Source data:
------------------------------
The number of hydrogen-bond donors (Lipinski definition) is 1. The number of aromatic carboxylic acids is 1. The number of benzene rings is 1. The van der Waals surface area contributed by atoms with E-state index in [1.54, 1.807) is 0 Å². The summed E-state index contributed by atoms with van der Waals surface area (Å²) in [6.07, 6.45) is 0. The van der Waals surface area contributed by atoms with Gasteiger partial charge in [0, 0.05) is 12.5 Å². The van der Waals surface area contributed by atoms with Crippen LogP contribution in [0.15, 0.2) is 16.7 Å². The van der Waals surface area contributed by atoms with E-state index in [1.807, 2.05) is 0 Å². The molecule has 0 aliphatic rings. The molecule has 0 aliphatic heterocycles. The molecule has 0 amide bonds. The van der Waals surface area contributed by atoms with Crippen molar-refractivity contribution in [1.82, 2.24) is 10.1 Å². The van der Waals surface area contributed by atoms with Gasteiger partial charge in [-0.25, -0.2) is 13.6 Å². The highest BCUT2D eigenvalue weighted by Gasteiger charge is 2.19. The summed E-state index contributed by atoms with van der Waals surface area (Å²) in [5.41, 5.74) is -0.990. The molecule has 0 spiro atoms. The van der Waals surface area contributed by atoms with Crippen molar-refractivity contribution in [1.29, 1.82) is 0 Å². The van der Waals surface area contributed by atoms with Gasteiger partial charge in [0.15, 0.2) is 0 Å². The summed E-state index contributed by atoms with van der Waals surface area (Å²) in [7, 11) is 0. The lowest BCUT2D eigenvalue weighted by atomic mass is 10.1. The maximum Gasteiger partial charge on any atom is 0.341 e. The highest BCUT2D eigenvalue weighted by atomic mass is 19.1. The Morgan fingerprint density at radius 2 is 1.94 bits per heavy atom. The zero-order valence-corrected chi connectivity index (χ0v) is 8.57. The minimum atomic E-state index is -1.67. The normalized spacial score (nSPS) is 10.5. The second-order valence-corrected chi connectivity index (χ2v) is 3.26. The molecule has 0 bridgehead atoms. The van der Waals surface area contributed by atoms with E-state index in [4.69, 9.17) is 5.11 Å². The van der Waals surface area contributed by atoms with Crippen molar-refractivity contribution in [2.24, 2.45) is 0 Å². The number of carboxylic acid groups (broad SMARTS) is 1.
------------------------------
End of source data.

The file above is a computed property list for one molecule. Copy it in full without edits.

The number of hydrogen-bond donors (Lipinski definition) is 1. The number of aromatic carboxylic acids is 1. The number of benzene rings is 1. The van der Waals surface area contributed by atoms with E-state index in [1.54, 1.807) is 0 Å². The summed E-state index contributed by atoms with van der Waals surface area (Å²) in [6.07, 6.45) is 0. The van der Waals surface area contributed by atoms with Gasteiger partial charge in [0, 0.05) is 12.5 Å². The van der Waals surface area contributed by atoms with Crippen LogP contribution in [0.15, 0.2) is 16.7 Å². The van der Waals surface area contributed by atoms with E-state index in [1.807, 2.05) is 0 Å². The molecule has 0 aliphatic rings. The molecule has 0 aliphatic heterocycles. The molecule has 0 amide bonds. The van der Waals surface area contributed by atoms with Crippen molar-refractivity contribution in [1.82, 2.24) is 10.1 Å². The van der Waals surface area contributed by atoms with Gasteiger partial charge in [-0.25, -0.2) is 13.6 Å². The highest BCUT2D eigenvalue weighted by Gasteiger charge is 2.19. The summed E-state index contributed by atoms with van der Waals surface area (Å²) in [5.41, 5.74) is -0.990. The molecule has 0 spiro atoms. The van der Waals surface area contributed by atoms with Crippen molar-refractivity contribution in [1.29, 1.82) is 0 Å². The van der Waals surface area contributed by atoms with Gasteiger partial charge in [0.15, 0.2) is 0 Å². The summed E-state index contributed by atoms with van der Waals surface area (Å²) in [7, 11) is 0. The lowest BCUT2D eigenvalue weighted by atomic mass is 10.1. The maximum Gasteiger partial charge on any atom is 0.341 e. The highest BCUT2D eigenvalue weighted by atomic mass is 19.1. The Morgan fingerprint density at radius 2 is 1.94 bits per heavy atom. The zero-order valence-corrected chi connectivity index (χ0v) is 8.57. The minimum atomic E-state index is -1.67. The normalized spacial score (nSPS) is 10.5. The second-order valence-corrected chi connectivity index (χ2v) is 3.26. The molecule has 0 bridgehead atoms. The van der Waals surface area contributed by atoms with E-state index in [4.69, 9.17) is 5.11 Å². The van der Waals surface area contributed by atoms with Crippen molar-refractivity contribution in [2.24, 2.45) is 0 Å². The number of carboxylic acid groups (broad SMARTS) is 1.